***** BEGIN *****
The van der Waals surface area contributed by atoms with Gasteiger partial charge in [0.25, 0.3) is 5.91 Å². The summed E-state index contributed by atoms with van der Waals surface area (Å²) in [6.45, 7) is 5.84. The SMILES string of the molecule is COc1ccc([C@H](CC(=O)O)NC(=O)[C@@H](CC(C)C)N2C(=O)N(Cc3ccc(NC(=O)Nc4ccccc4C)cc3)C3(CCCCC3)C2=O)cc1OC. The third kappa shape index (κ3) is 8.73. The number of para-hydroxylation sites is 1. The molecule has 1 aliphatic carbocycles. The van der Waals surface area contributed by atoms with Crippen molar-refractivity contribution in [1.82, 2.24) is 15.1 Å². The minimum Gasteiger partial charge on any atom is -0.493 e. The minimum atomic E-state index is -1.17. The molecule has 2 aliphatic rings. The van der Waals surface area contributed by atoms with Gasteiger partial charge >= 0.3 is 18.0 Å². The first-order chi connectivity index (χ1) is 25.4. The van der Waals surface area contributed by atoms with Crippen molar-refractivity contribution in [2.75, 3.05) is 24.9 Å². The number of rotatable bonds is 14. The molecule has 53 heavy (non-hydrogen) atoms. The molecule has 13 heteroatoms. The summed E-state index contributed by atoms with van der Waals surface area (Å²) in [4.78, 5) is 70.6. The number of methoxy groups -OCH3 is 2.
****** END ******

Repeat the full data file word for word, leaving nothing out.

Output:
The van der Waals surface area contributed by atoms with Gasteiger partial charge in [0.25, 0.3) is 5.91 Å². The summed E-state index contributed by atoms with van der Waals surface area (Å²) in [6.45, 7) is 5.84. The SMILES string of the molecule is COc1ccc([C@H](CC(=O)O)NC(=O)[C@@H](CC(C)C)N2C(=O)N(Cc3ccc(NC(=O)Nc4ccccc4C)cc3)C3(CCCCC3)C2=O)cc1OC. The third kappa shape index (κ3) is 8.73. The number of para-hydroxylation sites is 1. The molecule has 1 aliphatic carbocycles. The van der Waals surface area contributed by atoms with Crippen molar-refractivity contribution in [1.82, 2.24) is 15.1 Å². The minimum Gasteiger partial charge on any atom is -0.493 e. The minimum atomic E-state index is -1.17. The molecule has 2 aliphatic rings. The van der Waals surface area contributed by atoms with Gasteiger partial charge >= 0.3 is 18.0 Å². The first-order chi connectivity index (χ1) is 25.4. The van der Waals surface area contributed by atoms with Crippen molar-refractivity contribution in [2.75, 3.05) is 24.9 Å². The number of rotatable bonds is 14. The molecule has 53 heavy (non-hydrogen) atoms. The molecule has 13 heteroatoms. The summed E-state index contributed by atoms with van der Waals surface area (Å²) in [4.78, 5) is 70.6. The number of methoxy groups -OCH3 is 2.